12 October 2022 :
Zambia on 10 October 2022 announced that its Cabinet had approved a review of the penal and criminal procedure codes to abolish the death penalty.
"We have started the process of reviewing the two laws following and abolishing the death penalty in order to protect the sanctity of life," Justice Minister Mulambo Haimbe said during celebrations to mark the 20th anniversary of World Day Against the Death Penalty in Lusaka, the capital.
President Hakainde Hichilema this May announced plans by his government, which has been in office for a year, to take the step as a mark of standing against human torture.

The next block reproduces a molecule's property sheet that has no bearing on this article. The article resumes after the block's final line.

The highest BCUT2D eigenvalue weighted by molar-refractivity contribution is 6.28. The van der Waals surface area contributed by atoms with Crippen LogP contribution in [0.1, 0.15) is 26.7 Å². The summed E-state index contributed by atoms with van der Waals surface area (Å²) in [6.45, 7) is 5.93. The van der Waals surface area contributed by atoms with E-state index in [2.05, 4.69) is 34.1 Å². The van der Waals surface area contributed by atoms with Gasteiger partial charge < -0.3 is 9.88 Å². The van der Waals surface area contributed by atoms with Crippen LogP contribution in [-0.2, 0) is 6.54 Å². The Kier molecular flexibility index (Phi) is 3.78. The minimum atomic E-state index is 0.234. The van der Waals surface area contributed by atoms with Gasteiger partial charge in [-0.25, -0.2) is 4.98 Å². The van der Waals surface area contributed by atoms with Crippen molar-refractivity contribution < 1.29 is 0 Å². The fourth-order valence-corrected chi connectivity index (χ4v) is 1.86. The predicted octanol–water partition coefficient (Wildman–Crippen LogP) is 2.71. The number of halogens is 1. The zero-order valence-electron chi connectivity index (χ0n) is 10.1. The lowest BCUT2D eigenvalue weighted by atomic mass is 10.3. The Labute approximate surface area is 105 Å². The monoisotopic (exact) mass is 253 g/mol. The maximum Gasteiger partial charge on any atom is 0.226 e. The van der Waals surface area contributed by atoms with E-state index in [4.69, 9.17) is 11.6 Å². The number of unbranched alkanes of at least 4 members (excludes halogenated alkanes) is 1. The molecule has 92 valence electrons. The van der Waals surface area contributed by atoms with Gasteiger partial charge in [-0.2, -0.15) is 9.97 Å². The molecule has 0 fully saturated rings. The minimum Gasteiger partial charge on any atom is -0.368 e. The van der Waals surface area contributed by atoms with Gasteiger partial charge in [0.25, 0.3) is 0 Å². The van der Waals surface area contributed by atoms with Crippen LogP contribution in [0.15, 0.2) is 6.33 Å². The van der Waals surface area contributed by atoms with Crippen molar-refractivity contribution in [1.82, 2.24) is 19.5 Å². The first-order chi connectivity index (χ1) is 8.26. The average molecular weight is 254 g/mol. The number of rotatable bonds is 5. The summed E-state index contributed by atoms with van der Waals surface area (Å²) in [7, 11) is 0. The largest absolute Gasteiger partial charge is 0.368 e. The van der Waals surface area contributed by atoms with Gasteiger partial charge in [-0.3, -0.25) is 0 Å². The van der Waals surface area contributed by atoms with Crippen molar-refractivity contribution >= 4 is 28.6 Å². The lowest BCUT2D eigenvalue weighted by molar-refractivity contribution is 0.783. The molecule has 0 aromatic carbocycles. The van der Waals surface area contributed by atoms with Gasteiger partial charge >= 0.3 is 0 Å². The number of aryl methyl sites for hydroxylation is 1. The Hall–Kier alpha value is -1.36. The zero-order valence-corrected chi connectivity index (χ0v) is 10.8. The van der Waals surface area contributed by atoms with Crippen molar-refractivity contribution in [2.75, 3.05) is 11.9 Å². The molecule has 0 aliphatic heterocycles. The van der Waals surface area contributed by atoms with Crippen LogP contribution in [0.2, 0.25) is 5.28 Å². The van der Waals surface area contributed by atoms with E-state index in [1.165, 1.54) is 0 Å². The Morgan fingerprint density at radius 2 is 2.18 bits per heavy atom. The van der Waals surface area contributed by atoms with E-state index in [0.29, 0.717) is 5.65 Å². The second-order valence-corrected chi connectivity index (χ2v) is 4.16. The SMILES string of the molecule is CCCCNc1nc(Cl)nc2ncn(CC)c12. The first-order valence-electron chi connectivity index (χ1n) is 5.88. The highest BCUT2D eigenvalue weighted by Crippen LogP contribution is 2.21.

According to Amnesty International, 257 people were on death row in Zambia at the end of 2021, but the Southern African nation last carried out an execution in 1997.
Since that year, no Zambian president has signed an execution order.
Also speaking at the event, Bruno Hanses, the EU deputy head of mission in Zambia, said the bloc and the German government would provide €26 million to support the review of the two laws.
Mudford Mwandenga, who chairs Zambia's Human Rights Commission, welcomed the state's resolve to abolish the death penalty, describing the law as torturous and cruel.
UN Zambia Resident Coordinator Beatrice Mutali further urged the country to amend defense acts and military codes to remove provisions for capital punishment in the statutes.